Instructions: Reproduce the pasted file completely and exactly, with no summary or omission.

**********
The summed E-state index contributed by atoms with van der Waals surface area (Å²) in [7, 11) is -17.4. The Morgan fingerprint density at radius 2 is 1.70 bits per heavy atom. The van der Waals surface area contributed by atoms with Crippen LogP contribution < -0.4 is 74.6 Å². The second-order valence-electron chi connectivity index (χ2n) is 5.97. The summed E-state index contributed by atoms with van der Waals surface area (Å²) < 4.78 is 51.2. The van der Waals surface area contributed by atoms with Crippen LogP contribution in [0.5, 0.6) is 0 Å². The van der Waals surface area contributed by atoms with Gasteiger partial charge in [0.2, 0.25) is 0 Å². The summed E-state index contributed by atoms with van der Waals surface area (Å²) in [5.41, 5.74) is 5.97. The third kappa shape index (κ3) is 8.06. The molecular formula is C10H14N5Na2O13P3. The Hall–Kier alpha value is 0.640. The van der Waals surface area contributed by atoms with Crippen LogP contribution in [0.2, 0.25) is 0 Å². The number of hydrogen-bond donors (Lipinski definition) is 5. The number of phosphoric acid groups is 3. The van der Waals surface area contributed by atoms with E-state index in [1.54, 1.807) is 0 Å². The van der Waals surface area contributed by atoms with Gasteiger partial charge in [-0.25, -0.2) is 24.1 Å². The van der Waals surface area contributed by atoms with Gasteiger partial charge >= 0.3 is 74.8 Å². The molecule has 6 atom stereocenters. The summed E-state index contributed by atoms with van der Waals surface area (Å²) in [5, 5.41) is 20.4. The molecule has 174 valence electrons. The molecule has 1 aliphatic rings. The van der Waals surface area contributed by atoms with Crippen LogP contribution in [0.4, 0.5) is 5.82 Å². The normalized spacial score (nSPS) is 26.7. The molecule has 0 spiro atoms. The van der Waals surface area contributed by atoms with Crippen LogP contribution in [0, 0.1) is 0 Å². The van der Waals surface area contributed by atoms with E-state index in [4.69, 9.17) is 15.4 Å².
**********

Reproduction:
The summed E-state index contributed by atoms with van der Waals surface area (Å²) in [7, 11) is -17.4. The Morgan fingerprint density at radius 2 is 1.70 bits per heavy atom. The van der Waals surface area contributed by atoms with Crippen LogP contribution < -0.4 is 74.6 Å². The second-order valence-electron chi connectivity index (χ2n) is 5.97. The summed E-state index contributed by atoms with van der Waals surface area (Å²) < 4.78 is 51.2. The van der Waals surface area contributed by atoms with Crippen LogP contribution in [0.5, 0.6) is 0 Å². The van der Waals surface area contributed by atoms with Gasteiger partial charge in [0.2, 0.25) is 0 Å². The summed E-state index contributed by atoms with van der Waals surface area (Å²) in [5.41, 5.74) is 5.97. The third kappa shape index (κ3) is 8.06. The molecular formula is C10H14N5Na2O13P3. The Hall–Kier alpha value is 0.640. The van der Waals surface area contributed by atoms with Crippen LogP contribution in [0.2, 0.25) is 0 Å². The number of hydrogen-bond donors (Lipinski definition) is 5. The number of phosphoric acid groups is 3. The van der Waals surface area contributed by atoms with E-state index in [1.54, 1.807) is 0 Å². The van der Waals surface area contributed by atoms with Gasteiger partial charge in [-0.25, -0.2) is 24.1 Å². The van der Waals surface area contributed by atoms with Gasteiger partial charge >= 0.3 is 74.8 Å². The molecule has 6 atom stereocenters. The summed E-state index contributed by atoms with van der Waals surface area (Å²) in [5, 5.41) is 20.4. The molecule has 174 valence electrons. The molecule has 1 aliphatic rings. The van der Waals surface area contributed by atoms with Crippen LogP contribution in [0.4, 0.5) is 5.82 Å². The normalized spacial score (nSPS) is 26.7. The molecule has 0 spiro atoms. The van der Waals surface area contributed by atoms with Crippen LogP contribution in [0, 0.1) is 0 Å². The van der Waals surface area contributed by atoms with E-state index in [4.69, 9.17) is 15.4 Å².